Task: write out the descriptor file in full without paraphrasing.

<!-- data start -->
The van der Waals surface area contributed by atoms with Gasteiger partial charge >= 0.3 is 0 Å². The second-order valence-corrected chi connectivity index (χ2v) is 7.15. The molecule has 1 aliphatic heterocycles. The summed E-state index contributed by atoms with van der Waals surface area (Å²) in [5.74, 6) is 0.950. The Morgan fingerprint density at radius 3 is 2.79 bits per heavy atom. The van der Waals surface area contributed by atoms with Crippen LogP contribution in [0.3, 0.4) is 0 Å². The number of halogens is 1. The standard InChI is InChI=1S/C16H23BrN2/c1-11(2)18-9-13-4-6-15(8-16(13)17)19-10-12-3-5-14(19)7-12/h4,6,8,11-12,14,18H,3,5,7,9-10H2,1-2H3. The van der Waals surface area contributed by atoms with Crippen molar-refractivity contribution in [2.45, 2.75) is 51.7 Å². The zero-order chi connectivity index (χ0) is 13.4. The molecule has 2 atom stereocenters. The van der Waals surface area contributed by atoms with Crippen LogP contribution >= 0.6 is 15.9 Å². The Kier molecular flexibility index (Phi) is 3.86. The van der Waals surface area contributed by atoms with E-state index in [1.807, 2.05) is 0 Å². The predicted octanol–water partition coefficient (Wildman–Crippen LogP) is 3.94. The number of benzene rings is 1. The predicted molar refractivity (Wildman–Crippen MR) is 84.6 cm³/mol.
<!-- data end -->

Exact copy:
The van der Waals surface area contributed by atoms with Gasteiger partial charge >= 0.3 is 0 Å². The second-order valence-corrected chi connectivity index (χ2v) is 7.15. The molecule has 1 aliphatic heterocycles. The summed E-state index contributed by atoms with van der Waals surface area (Å²) in [5.74, 6) is 0.950. The Morgan fingerprint density at radius 3 is 2.79 bits per heavy atom. The van der Waals surface area contributed by atoms with Crippen LogP contribution in [0.3, 0.4) is 0 Å². The number of halogens is 1. The standard InChI is InChI=1S/C16H23BrN2/c1-11(2)18-9-13-4-6-15(8-16(13)17)19-10-12-3-5-14(19)7-12/h4,6,8,11-12,14,18H,3,5,7,9-10H2,1-2H3. The van der Waals surface area contributed by atoms with Crippen molar-refractivity contribution in [2.45, 2.75) is 51.7 Å². The zero-order chi connectivity index (χ0) is 13.4. The molecule has 2 atom stereocenters. The van der Waals surface area contributed by atoms with Crippen LogP contribution >= 0.6 is 15.9 Å². The Kier molecular flexibility index (Phi) is 3.86. The van der Waals surface area contributed by atoms with E-state index in [1.807, 2.05) is 0 Å². The predicted octanol–water partition coefficient (Wildman–Crippen LogP) is 3.94. The number of benzene rings is 1. The predicted molar refractivity (Wildman–Crippen MR) is 84.6 cm³/mol.